By Lucia Moses
The Facebook anguish continues. A Medium post investigating declining Facebook reach has set off the most recent alarm bells among publishers. Kurt Gessler, deputy editor for digital news at the Chicago Tribune, posted that since January, the Tribune has seen a significant drop in the reach of its posts on Facebook, despite having grown its fan base.
The post sparked a sigh of validation across publishers as others chimed in on social media that they’re seeing similar declines.
Facebook’s news feed algorithm changes have been part of publishing reality for many years. But to Matt Karolian, director of audience engagement at The Boston Globe, “last month was probably the worst we’ve had in reach in about a year. The fact everyone else is seeing it is a little bit troubling.”
Aysha Khan said Facebook reach has also been sliding at the Religion News Service, where she’s social media editor.
“Reach spiked in the summer, and we started hitting 15, 25K reach on bigger posts that were polarizing,” Khan said. “It wasn’t just political posts, but any kind of interviews. Anything that had potential to get a big reaction got a big reaction. But then we noticed that kind of stopped, and by January, it was just gone. Now we’re worse off than we were to start with.”
The change has happened even as RNS has been doing more video, including live video, and photos, things that Facebook has encouraged. Khan said RNS is still trying, though, with plans for more regularly scheduled live video and videos generally.
Brandon Doyle, CEO and founder of Wallaroo Media, a social media consulting firm, said he’s seen declining organic reach in the first quarter across about 20 publishers he tracks. He speculated that Facebook is suppressing publishers’ organic reach so publishers will spend more with Facebook to promote their posts. Facebook also could be in the middle of another algorithm tweak that it’s yet to announce publicly, he said.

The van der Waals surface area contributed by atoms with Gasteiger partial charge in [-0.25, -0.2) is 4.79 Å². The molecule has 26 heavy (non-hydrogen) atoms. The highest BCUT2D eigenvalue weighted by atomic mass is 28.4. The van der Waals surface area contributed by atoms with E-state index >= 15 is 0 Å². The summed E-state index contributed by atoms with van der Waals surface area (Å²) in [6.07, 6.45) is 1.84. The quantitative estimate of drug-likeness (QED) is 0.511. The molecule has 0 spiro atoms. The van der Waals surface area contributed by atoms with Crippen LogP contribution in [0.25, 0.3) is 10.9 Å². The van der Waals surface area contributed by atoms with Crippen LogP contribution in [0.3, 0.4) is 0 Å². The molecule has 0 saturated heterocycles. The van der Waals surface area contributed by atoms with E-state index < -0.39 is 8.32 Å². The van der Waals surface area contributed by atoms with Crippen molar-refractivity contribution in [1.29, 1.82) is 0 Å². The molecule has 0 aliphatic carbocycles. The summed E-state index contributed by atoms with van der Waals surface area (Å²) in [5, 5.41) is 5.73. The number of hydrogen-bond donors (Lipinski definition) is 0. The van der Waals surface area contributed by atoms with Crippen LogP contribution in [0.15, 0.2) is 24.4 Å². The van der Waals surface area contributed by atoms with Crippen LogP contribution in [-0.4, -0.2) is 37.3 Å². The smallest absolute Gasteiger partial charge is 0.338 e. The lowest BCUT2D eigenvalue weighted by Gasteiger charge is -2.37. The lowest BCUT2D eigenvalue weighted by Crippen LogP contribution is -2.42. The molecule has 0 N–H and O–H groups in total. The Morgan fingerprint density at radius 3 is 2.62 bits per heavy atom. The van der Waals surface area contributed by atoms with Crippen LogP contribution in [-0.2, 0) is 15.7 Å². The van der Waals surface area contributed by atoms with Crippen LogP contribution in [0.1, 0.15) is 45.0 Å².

Other popular theories were that Facebook’s preference for video over text posts and for publishers that are using its Instant Articles format over regular links is disadvantaging some. Facebook hasn’t responded to a request for comment.
Others wondered if reach is declining for some because people are getting tired of reading about politics (“I know people who have literally unliked all the news sources they used to follow pretty religiously — maybe Facebook is responding to that,” Khan said) or Trump is raising the bar for news.
Lifestyle sites offered some evidence of these theories. LittleThings has been pushing hard into video, and March was its second-highest traffic month of all time, which reflects continued strong Facebook referral traffic, said Joe Speiser, co-founder of LittleThings. (LittleThings also attributes some of its success to A/B testing on Facebook, a step he says many don’t do.) “Facebook’s made very clear video is a priority,” he said. “You can go through the feed yourself. Video is everywhere.”
Thrillist chief creative officer Ben Robinson said he thinks that Thrillist’s recent emphasis on video has helped lead to an all-time high in Facebook referrals, along with the adoption of Instant Articles. While a lack of political coverage hurt the site during the run-up to the election, he said it may be seeing the flip side of that now.
In a follow-up email, Gessler said he’s working with Facebook to try to figure out what’s going on, but that he didn’t think the decline was related to politics news burnout or the Cubs’ World Series win and post-series lull. The shift seems too big to just chalk up to stories’ subject matter, he said.
“Maybe it’s a little of everything,” he concluded in his post.
Whatever the reasons, the post brought a fresh round of soul-searching and hand-wringing over the hold Facebook has over publishers’ audience. “There’s a large segment of the population that gets most of its news from Facebook,” Karolian said. “If there’s been an overall decline in high-quality news that’s circulating on the platform, that is generally concerning from a philosophical standpoint.”
If it’s true that Facebook’s preference for video is a factor, few publishers are equipped make the switch to video, nor is it clear that they should try to make a hard shift to a medium they’re inexperienced in and which most publishers can’t monetize on Facebook anyway. And just doing more video perpetuates publishers’ dependence on Facebook, which can change its algorithm again at any time, as it’s done many times in the past.
To some, the issue points to the need for publishers to diversify their audience sources through search, direct traffic and newsletters, while others registered resignation.
“In my mind, we’re kind of at the mercy of the algorithm,” Khan said. “But there’s a lot of stories that are getting underwhelming responses that readers can’t even see. It is this constant thing, trying to figure out how to incorporate it into your workflow. At one point they were pushing images, and then they were pushing video, and live video. I don’t think it’ll ever stop.”